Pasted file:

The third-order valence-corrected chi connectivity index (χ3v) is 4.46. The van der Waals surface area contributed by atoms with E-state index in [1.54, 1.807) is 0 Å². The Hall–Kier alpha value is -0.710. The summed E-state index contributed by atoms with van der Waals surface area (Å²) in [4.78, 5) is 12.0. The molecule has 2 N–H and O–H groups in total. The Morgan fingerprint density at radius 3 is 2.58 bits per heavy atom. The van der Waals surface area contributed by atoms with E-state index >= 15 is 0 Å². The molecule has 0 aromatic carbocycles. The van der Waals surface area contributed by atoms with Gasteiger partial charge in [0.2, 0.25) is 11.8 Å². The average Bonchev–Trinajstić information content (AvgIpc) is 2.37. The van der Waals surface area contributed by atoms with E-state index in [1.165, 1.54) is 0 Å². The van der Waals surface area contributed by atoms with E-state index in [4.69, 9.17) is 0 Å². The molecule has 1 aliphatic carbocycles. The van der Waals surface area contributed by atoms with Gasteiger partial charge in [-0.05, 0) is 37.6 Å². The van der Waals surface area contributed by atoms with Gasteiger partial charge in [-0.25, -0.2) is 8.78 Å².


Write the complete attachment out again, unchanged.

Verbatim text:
The third-order valence-corrected chi connectivity index (χ3v) is 4.46. The van der Waals surface area contributed by atoms with E-state index in [1.54, 1.807) is 0 Å². The Hall–Kier alpha value is -0.710. The summed E-state index contributed by atoms with van der Waals surface area (Å²) in [4.78, 5) is 12.0. The molecule has 2 N–H and O–H groups in total. The Morgan fingerprint density at radius 3 is 2.58 bits per heavy atom. The van der Waals surface area contributed by atoms with E-state index >= 15 is 0 Å². The molecule has 0 aromatic carbocycles. The van der Waals surface area contributed by atoms with Gasteiger partial charge in [0.2, 0.25) is 11.8 Å². The average Bonchev–Trinajstić information content (AvgIpc) is 2.37. The van der Waals surface area contributed by atoms with E-state index in [1.165, 1.54) is 0 Å². The van der Waals surface area contributed by atoms with E-state index in [4.69, 9.17) is 0 Å². The molecule has 1 aliphatic carbocycles. The van der Waals surface area contributed by atoms with Gasteiger partial charge in [-0.05, 0) is 37.6 Å². The van der Waals surface area contributed by atoms with Gasteiger partial charge in [-0.25, -0.2) is 8.78 Å².